Advertisement

Inducing Perspective Sharing Between a User and an Embodied Agent by a Thought Balloon as an Input Form

  • Satoshi V. Suzuki
  • Hideaki Takeda
Conference paper
Part of the Lecture Notes in Computer Science book series (LNCS, volume 4149)

Abstract

Accepting the perspectives of others often provides people with novel cues for discovering and solving problems. However, human cognitive limitations and differences in attitude between people make this difficult. In this study, a psychological experiment was conducted to examine how blank thought balloons emitted from an embodied agent encourages perspective sharing between a user and an embodied agent. In the experiment, participants (N = 39) were asked to do one of these tasks: reading a thought balloon emitted from an embodied agent, or filling in a speech balloon, or a thought balloon with predicting its content. It is suggested that filling in a blank thought balloon promoted the user to accept the perspective of the embodied agent from the experimental results. Embodied agent technologies for perspective sharing between a user and others are discussed through comparison between the experimental environment and practical problems, and degree of participants’ understanding of experimental environment.

Keywords

Target Object Psychological Experiment Virtual Space Partner Agent Representational Level 
These keywords were added by machine and not by the authors. This process is experimental and the keywords may be updated as the learning algorithm improves.

Preview

Unable to display preview. Download preview PDF.

Unable to display preview. Download preview PDF.

References

  1. 1.
    Norman, D.A.: Cognitive artifacts. In: Carroll, J.M. (ed.) Designing interaction: Psychology at the human-computer interface, pp. 17–38. Cambridge University Press, Cambridge (1991)Google Scholar
  2. 2.
    Janis, I.L.: Groupthink: Psychological Studies of Policy Decisions and Fiascoes, 2nd edn. Houghton Mifflin Company, Boston (1982)Google Scholar
  3. 3.
    Morita, J., Miwa, K.: Changes of inferences caused by obtaining different perspectives: Analysis based on analogical reasoning. In: Proceedings of the 4th International Conference on Cognitive Science, pp. 463–468 (2003)Google Scholar
  4. 4.
    Fogg, B.J.: Persuasive Technology: Using Computers to Change What We Think and Do. Morgan Kaufmann Publishers, San Francisco (2003)Google Scholar
  5. 5.
    Takeuchi, Y., Watanabe, K., Katagiri, Y.: Social identification of embodied interactive agent. In: Proceedings of the 13th International Workshop on Robot and Human Interactive Communication (RO-MAN 2004), Kurashiki, Japan, pp. 449–454 (2004)Google Scholar
  6. 6.
    Vogeley, K., Fink, G.R.: Neural correlates of the first-person-perspective. Trends in Cognitive Sciences 7(1), 38–42 (2003)CrossRefGoogle Scholar
  7. 7.
    Suzuki, S.V., Takeda, H.: Inducing change in user’s perspective with the arrangement of body orientation of embodied agents. In: Proceedings of the 15th IEEE International Symposium on Robot and Human Interactive Communication (RO-MAN 2006) (in press)Google Scholar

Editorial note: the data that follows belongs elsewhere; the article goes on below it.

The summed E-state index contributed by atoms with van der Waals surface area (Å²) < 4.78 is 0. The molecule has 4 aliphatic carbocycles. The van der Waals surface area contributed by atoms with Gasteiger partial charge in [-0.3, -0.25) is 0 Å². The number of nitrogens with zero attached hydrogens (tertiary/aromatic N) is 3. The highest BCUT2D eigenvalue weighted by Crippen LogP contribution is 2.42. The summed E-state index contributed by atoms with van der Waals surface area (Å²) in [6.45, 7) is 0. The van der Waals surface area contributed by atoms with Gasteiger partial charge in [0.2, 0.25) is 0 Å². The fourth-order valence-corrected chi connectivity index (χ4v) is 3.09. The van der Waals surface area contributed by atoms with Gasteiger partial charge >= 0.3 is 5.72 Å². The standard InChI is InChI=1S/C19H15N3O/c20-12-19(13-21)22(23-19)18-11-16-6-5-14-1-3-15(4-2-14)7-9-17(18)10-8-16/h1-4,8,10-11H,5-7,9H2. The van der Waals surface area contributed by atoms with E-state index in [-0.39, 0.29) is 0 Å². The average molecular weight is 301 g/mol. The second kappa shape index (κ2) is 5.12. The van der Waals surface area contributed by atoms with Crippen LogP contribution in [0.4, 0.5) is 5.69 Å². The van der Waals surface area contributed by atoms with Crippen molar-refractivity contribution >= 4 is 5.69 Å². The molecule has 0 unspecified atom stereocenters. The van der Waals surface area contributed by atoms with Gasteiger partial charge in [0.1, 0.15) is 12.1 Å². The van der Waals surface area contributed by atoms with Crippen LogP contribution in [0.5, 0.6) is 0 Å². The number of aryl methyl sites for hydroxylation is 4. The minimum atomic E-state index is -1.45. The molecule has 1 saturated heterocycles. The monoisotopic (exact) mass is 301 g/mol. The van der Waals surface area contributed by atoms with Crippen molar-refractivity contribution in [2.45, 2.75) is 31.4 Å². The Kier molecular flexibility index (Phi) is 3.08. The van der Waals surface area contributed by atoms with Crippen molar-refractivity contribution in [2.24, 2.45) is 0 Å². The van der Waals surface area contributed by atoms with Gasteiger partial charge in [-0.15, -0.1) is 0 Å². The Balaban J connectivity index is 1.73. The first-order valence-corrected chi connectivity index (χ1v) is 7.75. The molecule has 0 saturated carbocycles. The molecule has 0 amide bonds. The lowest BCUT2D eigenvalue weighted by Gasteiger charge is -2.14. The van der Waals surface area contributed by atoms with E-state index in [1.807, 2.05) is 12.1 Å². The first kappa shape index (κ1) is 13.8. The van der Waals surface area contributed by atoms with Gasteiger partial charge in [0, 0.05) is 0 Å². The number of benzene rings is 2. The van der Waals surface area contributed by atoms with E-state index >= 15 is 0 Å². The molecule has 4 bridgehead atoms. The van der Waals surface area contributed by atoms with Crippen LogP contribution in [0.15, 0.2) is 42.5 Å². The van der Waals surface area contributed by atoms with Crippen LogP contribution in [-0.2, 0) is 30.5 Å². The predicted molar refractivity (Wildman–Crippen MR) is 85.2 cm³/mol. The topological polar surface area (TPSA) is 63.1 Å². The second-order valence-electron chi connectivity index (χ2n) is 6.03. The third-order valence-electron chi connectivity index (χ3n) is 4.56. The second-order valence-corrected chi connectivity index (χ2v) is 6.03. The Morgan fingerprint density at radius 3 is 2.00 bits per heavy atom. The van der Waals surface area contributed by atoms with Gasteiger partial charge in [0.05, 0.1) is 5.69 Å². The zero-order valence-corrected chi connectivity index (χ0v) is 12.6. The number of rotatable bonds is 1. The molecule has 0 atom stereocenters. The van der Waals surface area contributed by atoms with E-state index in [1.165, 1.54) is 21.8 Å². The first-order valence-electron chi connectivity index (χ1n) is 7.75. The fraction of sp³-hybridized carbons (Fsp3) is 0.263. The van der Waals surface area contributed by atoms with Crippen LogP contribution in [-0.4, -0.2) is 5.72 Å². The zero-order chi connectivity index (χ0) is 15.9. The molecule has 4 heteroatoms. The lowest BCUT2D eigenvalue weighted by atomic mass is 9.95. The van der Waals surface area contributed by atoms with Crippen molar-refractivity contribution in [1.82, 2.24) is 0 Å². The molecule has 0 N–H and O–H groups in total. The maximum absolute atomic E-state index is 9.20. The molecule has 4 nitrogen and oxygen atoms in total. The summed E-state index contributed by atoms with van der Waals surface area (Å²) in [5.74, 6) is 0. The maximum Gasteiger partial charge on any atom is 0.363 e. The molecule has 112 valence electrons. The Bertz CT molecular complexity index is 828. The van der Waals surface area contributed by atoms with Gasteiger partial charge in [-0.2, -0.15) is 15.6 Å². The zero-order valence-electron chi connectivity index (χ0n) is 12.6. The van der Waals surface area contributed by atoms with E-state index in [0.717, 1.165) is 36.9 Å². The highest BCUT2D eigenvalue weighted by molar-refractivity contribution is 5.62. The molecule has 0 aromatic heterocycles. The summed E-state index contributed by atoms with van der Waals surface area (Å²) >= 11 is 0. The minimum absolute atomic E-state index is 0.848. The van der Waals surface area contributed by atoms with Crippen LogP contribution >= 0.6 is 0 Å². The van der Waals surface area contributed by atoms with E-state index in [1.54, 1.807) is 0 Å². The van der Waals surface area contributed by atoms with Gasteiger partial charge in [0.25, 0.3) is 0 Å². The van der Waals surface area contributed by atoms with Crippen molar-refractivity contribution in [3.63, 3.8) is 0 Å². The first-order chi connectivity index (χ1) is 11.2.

8. 8.
    Okamoto, M., Okamoto, K., Nakano, Y.I., Nishida, T.: Supporting the creation of immersive CG contents with enhanced user involvement. In: Proceedings of the Symposium on Conversational Informatics for Supporting Social Intelligence and Interaction — Situational and Environmental Information Enforcing Involvement in Conversation, AISB 2005: Social Intelligence and Interaction in Animals, Robots and Agents, Hatfield, UK, pp. 87–96 (2005)Google Scholar
  9. 9.
    Harrison, R.P.: The cartoon: Communication to the quick. Sage, Beverly Hills (1981)Google Scholar
  10. 10.
    Kurlander, D., Skelly, T., Salesin, D.: Comic Chat. In: Proceedings of the 23rd Annual Conference on Computer Graphics and Interactive Techniques (SIGGRAPH 1996), pp. 225–236. ACM Press, New York (1996)CrossRefGoogle Scholar
  11. 11.
    Sakamoto, R., Nakao, K., Sumi, Y., Mase, K.: ComicDiary: Representing individual experiences in comics style. In: Proceedings of the 25th International Conference on Computer Graphics and Interactive Techniques (SIGGRAPH 2001), p. 158 (2001)Google Scholar
  12. 12.
    Cooper, A., Reimann, R.M.: About Face 2.0: The Essentials of Interaction Design. Wiley, Indianapolis (2003)Google Scholar
  13. 13.
    Cassell, J., Sullivan, J., Prevost, S., Churchill, E. (eds.): Embodied Conversational Agents. MIT Press, Cambridge (2000)Google Scholar
  14. 14.
    Moon, Y.: Intimate exchanges: Using computers to elicit self-disclosure from consumers. Journal of Consumer Research 26, 323–339 (2000)CrossRefGoogle Scholar
  15. 15.
    Sundar, S.S., Nass, C.: Source orientation in human-computer interaction. Communication Research 27(6), 683–703 (2000)CrossRefGoogle Scholar
  16. 16.
    Wick, W.: Can You See What I See?: Picture Puzzles to Search and Solve. Cartwheel Books, New York (2003)Google Scholar
  17. 17.
    Tajfel, H., Billig, M.G., Bundy, R.P., Flament, C.: Social categorization and intergroup behavior. European Journal of Social Psychology 1, 149–177 (1971)CrossRefGoogle Scholar
  18. 18.
    Altman, I., Taylor, D.A.: Social penetration: the development of interpersonal relationships. Holt, Rinehart, and Winston, New York (1973)Google Scholar
  19. 19.
    Bickmore, T., Cassell, J.: Small talk and conversational storytelling in embodied conversational interface agents. In: Proceedings of the AAAI Fall Symposium on Narrative Intelligence, Cape Cod, MA, pp. 87–92 (1999)Google Scholar

Copyright information

© Springer-Verlag Berlin Heidelberg 2006

Authors and Affiliations

  • Satoshi V. Suzuki
    • 1
    • 2
  • Hideaki Takeda
    • 2
    • 3
  1. 1.DCISS, IGSSETokyo Institute of Technology 
  2. 2.National Institute of Informatics 
  3. 3.University of Tokyo 

Personalised recommendations